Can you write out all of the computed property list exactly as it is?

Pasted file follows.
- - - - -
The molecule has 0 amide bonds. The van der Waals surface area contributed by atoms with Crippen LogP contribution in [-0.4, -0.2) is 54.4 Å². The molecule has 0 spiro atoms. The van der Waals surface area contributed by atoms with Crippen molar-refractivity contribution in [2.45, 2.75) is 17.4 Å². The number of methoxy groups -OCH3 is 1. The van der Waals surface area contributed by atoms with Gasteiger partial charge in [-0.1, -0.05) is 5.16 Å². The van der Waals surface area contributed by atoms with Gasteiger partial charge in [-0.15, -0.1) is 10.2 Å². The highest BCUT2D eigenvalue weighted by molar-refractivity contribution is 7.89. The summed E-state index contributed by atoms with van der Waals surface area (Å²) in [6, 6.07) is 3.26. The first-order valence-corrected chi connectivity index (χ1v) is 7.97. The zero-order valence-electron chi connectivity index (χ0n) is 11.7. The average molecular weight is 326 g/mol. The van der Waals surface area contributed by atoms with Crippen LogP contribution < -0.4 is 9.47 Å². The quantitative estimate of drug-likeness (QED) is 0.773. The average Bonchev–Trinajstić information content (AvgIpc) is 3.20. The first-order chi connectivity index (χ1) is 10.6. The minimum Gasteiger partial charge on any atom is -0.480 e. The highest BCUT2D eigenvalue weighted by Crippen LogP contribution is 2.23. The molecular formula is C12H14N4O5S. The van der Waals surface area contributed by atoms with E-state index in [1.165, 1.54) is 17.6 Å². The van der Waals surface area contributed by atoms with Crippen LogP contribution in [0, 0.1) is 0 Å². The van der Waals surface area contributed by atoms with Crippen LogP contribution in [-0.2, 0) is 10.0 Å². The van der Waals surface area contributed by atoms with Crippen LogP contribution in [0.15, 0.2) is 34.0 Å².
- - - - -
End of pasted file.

The molecule has 0 amide bonds. The van der Waals surface area contributed by atoms with Crippen LogP contribution in [-0.4, -0.2) is 54.4 Å². The molecule has 0 spiro atoms. The van der Waals surface area contributed by atoms with Crippen molar-refractivity contribution in [2.45, 2.75) is 17.4 Å². The number of methoxy groups -OCH3 is 1. The van der Waals surface area contributed by atoms with Gasteiger partial charge in [-0.1, -0.05) is 5.16 Å². The van der Waals surface area contributed by atoms with Gasteiger partial charge in [-0.15, -0.1) is 10.2 Å². The highest BCUT2D eigenvalue weighted by molar-refractivity contribution is 7.89. The summed E-state index contributed by atoms with van der Waals surface area (Å²) in [6, 6.07) is 3.26. The first-order valence-corrected chi connectivity index (χ1v) is 7.97. The zero-order valence-electron chi connectivity index (χ0n) is 11.7. The average molecular weight is 326 g/mol. The van der Waals surface area contributed by atoms with Crippen LogP contribution < -0.4 is 9.47 Å². The quantitative estimate of drug-likeness (QED) is 0.773. The average Bonchev–Trinajstić information content (AvgIpc) is 3.20. The first-order chi connectivity index (χ1) is 10.6. The minimum Gasteiger partial charge on any atom is -0.480 e. The highest BCUT2D eigenvalue weighted by Crippen LogP contribution is 2.23. The molecular formula is C12H14N4O5S. The van der Waals surface area contributed by atoms with E-state index in [1.165, 1.54) is 17.6 Å². The van der Waals surface area contributed by atoms with Crippen LogP contribution in [0, 0.1) is 0 Å². The van der Waals surface area contributed by atoms with Crippen LogP contribution in [-0.2, 0) is 10.0 Å². The van der Waals surface area contributed by atoms with Crippen LogP contribution in [0.15, 0.2) is 34.0 Å².